Ban the Books in Libraries ‘Cause We Have Digital?

A recent New York Times blog discussed a school library where all 20,000 books were discarded and replaced by digital media because apparently the librarians designing the place do not see any value whatsoever in physical books. So much for the middle way.

Why do I like books? I can read one outside in the sunlight without causing a carbon footprint and get it sandy at the beach yet still have something I can pass along to my public library or a Goodwill so it can be read by someone of low income.

I can hold the book in my hand and have the pleasure of seeing how far I’ve read by tipping the spine and looking at all those signatures I’ve worked through in one sitting which is very satisfying.

I can run my hand over the beautiful jacket and pages (if it’s a well-made book–the ones printed on newsprint with hideous covers? not so much). If I’m reading electronically, every book offers the same visual/tactile experience.

If it’s nonfiction, I get a lovely linear reading experience. If it’s light reference, I can bounce around at will guided by the table of contents, the index, and my eye which catches sidebars and illustrations as I thumb through it. If I am reading electronically, I am dependent on someone else’s navigation, and I’m less likely to happen across text that catches my eye (“Search inside this book: Surprise me with a random page” doesn’t offer that option).

I can easily see the organization of the book’s information when I have a tactile object. I know I’m towards the self-help book if I pop into it at the program section, and I know I won’t understand that section completely unless I go back into the beginning of the book where the problem is defined and the author explains how we came to have this problem. When you access information nonlinearly through digital means, you don’t see these structures. You just pop in and pop out without context.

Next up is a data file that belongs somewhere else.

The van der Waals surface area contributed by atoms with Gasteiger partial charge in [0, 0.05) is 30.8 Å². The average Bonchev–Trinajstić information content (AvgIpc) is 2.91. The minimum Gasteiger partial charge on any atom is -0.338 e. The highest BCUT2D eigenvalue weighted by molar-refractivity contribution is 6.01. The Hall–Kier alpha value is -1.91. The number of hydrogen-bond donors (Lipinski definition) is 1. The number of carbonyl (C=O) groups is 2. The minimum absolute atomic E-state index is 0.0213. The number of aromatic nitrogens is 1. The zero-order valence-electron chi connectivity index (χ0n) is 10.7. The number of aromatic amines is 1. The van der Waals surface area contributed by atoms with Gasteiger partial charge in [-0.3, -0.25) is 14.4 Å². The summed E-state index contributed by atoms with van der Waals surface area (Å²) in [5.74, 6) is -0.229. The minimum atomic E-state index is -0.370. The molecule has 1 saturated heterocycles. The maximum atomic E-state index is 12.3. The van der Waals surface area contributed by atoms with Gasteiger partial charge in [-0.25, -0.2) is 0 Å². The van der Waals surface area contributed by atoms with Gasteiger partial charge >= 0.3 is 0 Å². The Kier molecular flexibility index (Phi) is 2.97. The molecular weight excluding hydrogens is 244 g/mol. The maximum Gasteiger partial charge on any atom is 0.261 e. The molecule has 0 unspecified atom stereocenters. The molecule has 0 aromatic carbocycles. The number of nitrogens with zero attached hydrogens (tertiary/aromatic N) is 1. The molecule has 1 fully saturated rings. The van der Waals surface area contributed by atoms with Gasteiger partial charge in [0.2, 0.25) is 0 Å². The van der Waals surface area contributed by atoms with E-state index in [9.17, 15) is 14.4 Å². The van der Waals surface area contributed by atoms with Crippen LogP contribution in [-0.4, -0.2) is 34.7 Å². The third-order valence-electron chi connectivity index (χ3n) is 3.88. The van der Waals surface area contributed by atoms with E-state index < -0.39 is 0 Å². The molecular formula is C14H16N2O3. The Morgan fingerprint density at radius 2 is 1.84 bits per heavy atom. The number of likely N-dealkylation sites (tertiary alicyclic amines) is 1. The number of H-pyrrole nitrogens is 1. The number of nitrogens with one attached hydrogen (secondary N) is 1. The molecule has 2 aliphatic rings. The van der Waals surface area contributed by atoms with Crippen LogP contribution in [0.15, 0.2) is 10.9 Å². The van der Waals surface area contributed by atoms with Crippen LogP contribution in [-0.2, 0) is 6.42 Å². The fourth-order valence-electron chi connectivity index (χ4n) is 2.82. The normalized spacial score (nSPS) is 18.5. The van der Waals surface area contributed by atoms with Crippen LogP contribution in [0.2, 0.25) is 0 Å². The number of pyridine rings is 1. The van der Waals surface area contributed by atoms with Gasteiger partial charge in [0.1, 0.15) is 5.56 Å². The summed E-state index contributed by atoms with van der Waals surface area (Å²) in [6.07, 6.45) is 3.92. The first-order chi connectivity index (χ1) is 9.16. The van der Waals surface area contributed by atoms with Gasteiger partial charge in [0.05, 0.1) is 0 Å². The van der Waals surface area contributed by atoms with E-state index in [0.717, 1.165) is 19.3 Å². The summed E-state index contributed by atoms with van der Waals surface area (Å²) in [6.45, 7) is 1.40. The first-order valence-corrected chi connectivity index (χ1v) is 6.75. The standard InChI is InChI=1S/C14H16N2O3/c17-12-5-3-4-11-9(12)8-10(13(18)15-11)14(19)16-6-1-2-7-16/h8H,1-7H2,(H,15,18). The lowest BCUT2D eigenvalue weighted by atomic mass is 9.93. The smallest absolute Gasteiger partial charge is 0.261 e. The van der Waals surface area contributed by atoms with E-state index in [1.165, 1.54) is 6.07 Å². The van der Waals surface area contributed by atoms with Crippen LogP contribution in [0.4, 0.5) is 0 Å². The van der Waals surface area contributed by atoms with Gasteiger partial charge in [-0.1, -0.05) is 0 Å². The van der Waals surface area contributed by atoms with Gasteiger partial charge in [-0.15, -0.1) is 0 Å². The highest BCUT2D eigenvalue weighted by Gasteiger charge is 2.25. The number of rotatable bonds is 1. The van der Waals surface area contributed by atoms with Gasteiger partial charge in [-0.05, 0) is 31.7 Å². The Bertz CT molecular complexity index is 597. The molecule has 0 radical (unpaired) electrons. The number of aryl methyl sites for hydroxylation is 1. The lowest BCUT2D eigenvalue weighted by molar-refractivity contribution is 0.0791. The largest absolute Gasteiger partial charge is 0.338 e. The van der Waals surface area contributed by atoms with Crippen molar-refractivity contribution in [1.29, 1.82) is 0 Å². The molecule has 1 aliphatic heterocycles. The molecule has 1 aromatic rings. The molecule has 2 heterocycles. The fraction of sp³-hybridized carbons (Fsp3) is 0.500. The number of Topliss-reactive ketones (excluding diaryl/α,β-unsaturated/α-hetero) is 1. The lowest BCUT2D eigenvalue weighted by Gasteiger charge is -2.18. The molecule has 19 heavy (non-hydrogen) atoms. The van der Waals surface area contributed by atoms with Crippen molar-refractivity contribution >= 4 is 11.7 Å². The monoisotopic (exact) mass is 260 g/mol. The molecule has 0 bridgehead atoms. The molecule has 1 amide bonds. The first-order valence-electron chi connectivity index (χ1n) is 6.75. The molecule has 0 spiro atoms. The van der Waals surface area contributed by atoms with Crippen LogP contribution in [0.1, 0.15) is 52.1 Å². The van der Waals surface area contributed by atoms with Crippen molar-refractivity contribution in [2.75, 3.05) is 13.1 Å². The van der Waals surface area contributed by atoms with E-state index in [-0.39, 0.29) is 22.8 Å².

I’m not against electronic delivery of information by any means. But without access to physical books, will kids develop the valuable skills that are honed by reading a physical book?



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5 responses to “Ban the Books in Libraries ‘Cause We Have Digital?

  1. Nancy
    info for you here. i am not sure if you commented at the Times site, but I did two times, once first and then later and I took your name out for privacy reasons, but i felt what you asked was a very important question(s) based on vital concerns. later i found your blog here. we are on the same page

    danny bloom
    Tufts 1971

    i have reason to believe the Times Sunday mag is doing a major story for the summertime on my ideas of reading on paper is different MRI-scan wise from reading on screens and expect a very big and importnat cover story there and in Newsweek too. I am pushing hard for this. Stay tuned. Screens are good and useful, but we need to preserve paper reading at all costs. I am sure!


  2. Nancy, hi, i used to be a HarperCollins author, Bubbie and Zadie Come to My House , audio tape by daniel halevi bloom…….., how come you don’t email me back?
    I saw yr recent commetn on NYTimes blog, good!

    i added after yours, this:

    Danny Bloom
    Polar City One
    February 17th, 2010
    8:50 am

    This is an important discussion. I have a hunch that reading on screens is vastly inferior to reading on paper, and that reading on screens is not even reading in the old sense of the word, it is a new kind of reading mode, and I have dubbed it [screening] for now until a better word comes along, since we read on screens, I took the noun and verbed it into screening and I know I know, there are already multiple earlier meanings for screening, such screening a movie, or screening cancer patients or screening job applicants, but many words have earlier multiple meanings, we read the weather, we read faces, we read palms, we read clouds, we read maps, so don’t tell me screening is not good word here, it is. And my hunch is that future MRI scan studies will show that different parts of the brain light up when we read on paper compared to when we read on screens and that reading on paper is much better for such things as processing info, analyzing info, retaining info and emotionally taking in the info. I know 99.9 percent of you here do not believe me, but read the works of Anne Mangen and Maryanne Wolf and others in the field, they back me up completely. Okay, maybe the word we settle on for screen-reading will not be screening, since so many of you hate this word. But a new word will arise, naturally, organically. Watch. I will not be wrong about this, but it will take time to prove me right. No problem, my middlle name is patience.


  3. Me again Nancy:

    Perhaps a minor consideration but a book reader has to get off their ass to get a book: even is it’s a walk to the mailbox.


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